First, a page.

• Decompile to Java - Now, even if the Scala .class files have no sources, you can decompile them to Java.
  • Customizable Scalafmt version - IntelliJ IDEA not only lets you use a custom Scalafmt version, but the IDE can also now download the required version for you.
  • Separate HOCON plugin - Extracted the HOCON support into a separate repository and plugin, which you can install and uninstall on demand.
  • Error highlighting improvements - This release significantly improves the error highlighting in the number of areas including:
    • Partial unification and type variable unification in general.
    • Constructor highlighting, calls to private constructors.
    • Better-monadic-for compiler plugin: `implicit0` feature.
    • Kind-projector: value level polymorphic lambdas.
    • Simulacrum: higher-arity type constructors.


  • Support for Java-style Lambda syntax of Groovy 3.0 - IntelliJ IDEA 2019.1 supports the experimental Groovy 3.0 feature - Java-style Lambda syntax. The IDE provides editing support for it including code completion, highlighting, and type inference. The Groovy intentions and inspections will also work properly inside the lambda body. Formatting is also available for Java-style lambdas and you can debug Java-style lambdas too.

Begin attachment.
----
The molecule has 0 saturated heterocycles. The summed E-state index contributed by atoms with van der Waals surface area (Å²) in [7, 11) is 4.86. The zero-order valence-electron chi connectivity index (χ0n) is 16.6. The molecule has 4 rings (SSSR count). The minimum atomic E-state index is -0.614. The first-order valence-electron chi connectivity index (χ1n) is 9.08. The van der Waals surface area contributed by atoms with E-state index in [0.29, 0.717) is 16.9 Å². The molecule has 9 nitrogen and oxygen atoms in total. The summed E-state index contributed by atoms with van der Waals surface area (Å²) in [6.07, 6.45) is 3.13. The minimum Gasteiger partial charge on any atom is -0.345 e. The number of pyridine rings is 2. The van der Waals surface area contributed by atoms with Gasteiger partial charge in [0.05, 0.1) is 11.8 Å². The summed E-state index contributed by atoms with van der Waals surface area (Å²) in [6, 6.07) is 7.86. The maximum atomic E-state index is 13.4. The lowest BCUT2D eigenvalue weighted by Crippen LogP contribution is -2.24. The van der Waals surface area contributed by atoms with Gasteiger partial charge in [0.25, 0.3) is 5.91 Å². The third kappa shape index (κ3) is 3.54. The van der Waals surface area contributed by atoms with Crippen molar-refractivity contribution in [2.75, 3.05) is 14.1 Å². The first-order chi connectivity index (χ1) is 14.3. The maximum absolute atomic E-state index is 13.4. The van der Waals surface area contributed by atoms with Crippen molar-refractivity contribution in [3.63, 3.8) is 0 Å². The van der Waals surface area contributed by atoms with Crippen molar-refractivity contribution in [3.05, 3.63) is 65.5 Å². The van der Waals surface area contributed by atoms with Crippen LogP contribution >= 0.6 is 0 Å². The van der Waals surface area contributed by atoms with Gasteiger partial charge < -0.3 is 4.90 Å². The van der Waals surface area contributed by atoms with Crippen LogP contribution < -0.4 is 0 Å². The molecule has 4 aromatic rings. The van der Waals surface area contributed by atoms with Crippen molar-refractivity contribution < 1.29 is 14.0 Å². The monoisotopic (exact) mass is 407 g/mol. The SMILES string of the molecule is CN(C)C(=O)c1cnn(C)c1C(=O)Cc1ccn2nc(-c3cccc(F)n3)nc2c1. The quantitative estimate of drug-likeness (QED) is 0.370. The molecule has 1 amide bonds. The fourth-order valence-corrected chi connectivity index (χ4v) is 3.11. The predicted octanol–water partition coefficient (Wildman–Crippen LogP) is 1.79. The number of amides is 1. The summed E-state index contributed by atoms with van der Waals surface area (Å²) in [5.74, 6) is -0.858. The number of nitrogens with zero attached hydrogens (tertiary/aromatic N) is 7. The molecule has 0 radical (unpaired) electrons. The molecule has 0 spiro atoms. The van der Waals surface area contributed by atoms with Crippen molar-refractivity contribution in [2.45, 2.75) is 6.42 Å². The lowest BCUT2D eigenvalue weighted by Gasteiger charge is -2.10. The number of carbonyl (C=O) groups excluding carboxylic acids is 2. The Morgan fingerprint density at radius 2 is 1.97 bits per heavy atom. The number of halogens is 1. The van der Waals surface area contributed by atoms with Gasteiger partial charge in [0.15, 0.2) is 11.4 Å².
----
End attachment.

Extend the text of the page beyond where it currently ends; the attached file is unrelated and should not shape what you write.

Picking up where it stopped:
• The Kotlin plugin bundled with the IDE has been updated to v1.3.21
  • Live Template to generate ‘main’ without parameters - Starting with Kotlin 1.3, you can use the main function without parameters. Accordingly, with this release of IntelliJ IDEA, you can create the main method without parameters by using the ‘main’ live template.
  • String conversion improvements - The ‘Convert concatenation to template’ intention can now remove the unnecessary .toString() calls on each parameter.
  • New intention for converting SAM as lambda to an anonymous object - If you need to convert a construct using lambdas with SAM to an anonymous object, use this handy new intention action.
  • Intention action to improve coroutine code - When you work with coroutines, IntelliJ IDEA suggests adding an “Async” suffix to a function returning ‘Deferred’.

JavaScript & TypeScript

  • New intentions for JavaScript destructuring - IntelliJ IDEA 2019.1 comes with a set of new refactorings and intentions to help you start using destructuring in your JavaScript or TypeScript code.